This week a wider audience got their first glimpse of Medieval Dublin in Silverlight DeepZoom as the Noho & Silver City Christmas card was released. The card gives a sneak preview of some of what’s to come in 2010 as the Medieval Dublin II interactive experience and online game near completion. It’s not bug free, but it’s getting there.
Back in June, when I first started tinkering with Silverlight, I had mixed first impressions. The procedure required to install the authoring environment is, quite literally, a dog. You need Visual Studio, countless upgrades and patches, the Silverlight toolkit, Expression blend and a few more service packs… it took nearly two days (and several attempts) to get it all right!
Having got through that trauma, I was impressed at the way Silverlight authoring works, XAML layouts and the “code behind” structure separate function from form, and while it lacks a design tool within Visual Studio, this wasn’t something I missed from Flash. I don’t design, I build. I didn’t (perhaps as a result) bother working with Expression Blend. I like the old tools I’ve relied on for years… Photoshop, Illustrator, and emails to the designer
Being a developer, receiving designs and breaking them up into XAML was second nature, having spent years creating websites from Photoshop flats. When the time came to write the code, I was immediately impressed by Visual Studios dynamic code correction tool. Not sure what it’s called, but it’s great… it’s aware of any imported classes, declared variables and prompts you to include them, auto-completing as you type. Nice.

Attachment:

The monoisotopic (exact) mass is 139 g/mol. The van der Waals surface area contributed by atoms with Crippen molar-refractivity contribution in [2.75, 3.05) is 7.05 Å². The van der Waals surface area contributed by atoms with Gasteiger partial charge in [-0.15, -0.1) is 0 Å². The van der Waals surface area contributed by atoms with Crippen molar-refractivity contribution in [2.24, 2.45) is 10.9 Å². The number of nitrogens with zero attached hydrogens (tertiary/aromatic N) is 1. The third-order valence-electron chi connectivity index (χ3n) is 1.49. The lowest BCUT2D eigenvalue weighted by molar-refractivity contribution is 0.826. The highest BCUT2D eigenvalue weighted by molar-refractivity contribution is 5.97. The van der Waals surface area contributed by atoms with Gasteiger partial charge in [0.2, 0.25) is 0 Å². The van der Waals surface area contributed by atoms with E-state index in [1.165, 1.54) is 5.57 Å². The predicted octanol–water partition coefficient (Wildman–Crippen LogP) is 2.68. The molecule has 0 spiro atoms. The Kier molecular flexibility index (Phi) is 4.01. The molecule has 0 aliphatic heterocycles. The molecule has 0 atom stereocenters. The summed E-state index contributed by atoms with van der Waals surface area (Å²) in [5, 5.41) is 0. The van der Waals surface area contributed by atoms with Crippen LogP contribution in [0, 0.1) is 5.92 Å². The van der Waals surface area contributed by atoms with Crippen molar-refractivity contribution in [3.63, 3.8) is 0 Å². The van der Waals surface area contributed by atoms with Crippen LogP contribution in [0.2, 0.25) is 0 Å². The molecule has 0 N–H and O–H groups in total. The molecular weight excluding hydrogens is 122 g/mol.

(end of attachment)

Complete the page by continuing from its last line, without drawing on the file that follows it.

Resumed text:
The technology that the Medieval Dublin project uses is called DeepZoom. Flash can do this, just not quite as quickly and easily as the tools that have been provided for Silverlight. The guys at Noho gave me a 40 megapixel render of their Dublin map to import into DeepZoom using DeepZoom Composer.
It took a few attempts (unsurprising given the size of the image) but eventually I had a DeepZoom prepared image for use in the app. From there began the process of adding interactivity, some visual effects and other media. Most of this was relatively simple, video, imagery, audio elements … all were integrated painlessly in the Silverlight app.
The biggest challenge I found was in the DeepZoom system itself. The MultiScaleImage element in SilverLight is documented pretty poorly, and the default SilverLight project exported from DeepZoom composer has some dodgy code which contributors around the net have corrected and posted for dev’s to use. I had to piece together hints from lots of different sources.
Of course, statistics as to who actually saw the e-card when sent will be interesting, as the biggest problem with Silverlight is it’s install base. To encourage users to install the plugin I set up the web page to degrade from Silverlight to Flash to a static html alternative enabling a rich-media carrot in the form of a flash video to entice people to proceed.
I hope to follow up with some of the code, once I’ve cleaned it up and made it modular for future applications. Overall, first impressions of SilverLight are that the authoring environment is pretty good, the MultiScaleImage capability has amazing potential and power and that in general, cross platform it’s performance is pretty zippy.
It’s a pity there’s relatively poor documentation online… maybe it’s pitched at Microsoft Devs who’ve been working in VS for years… I don’t know, but I hope to post soon to do my bit to put that right!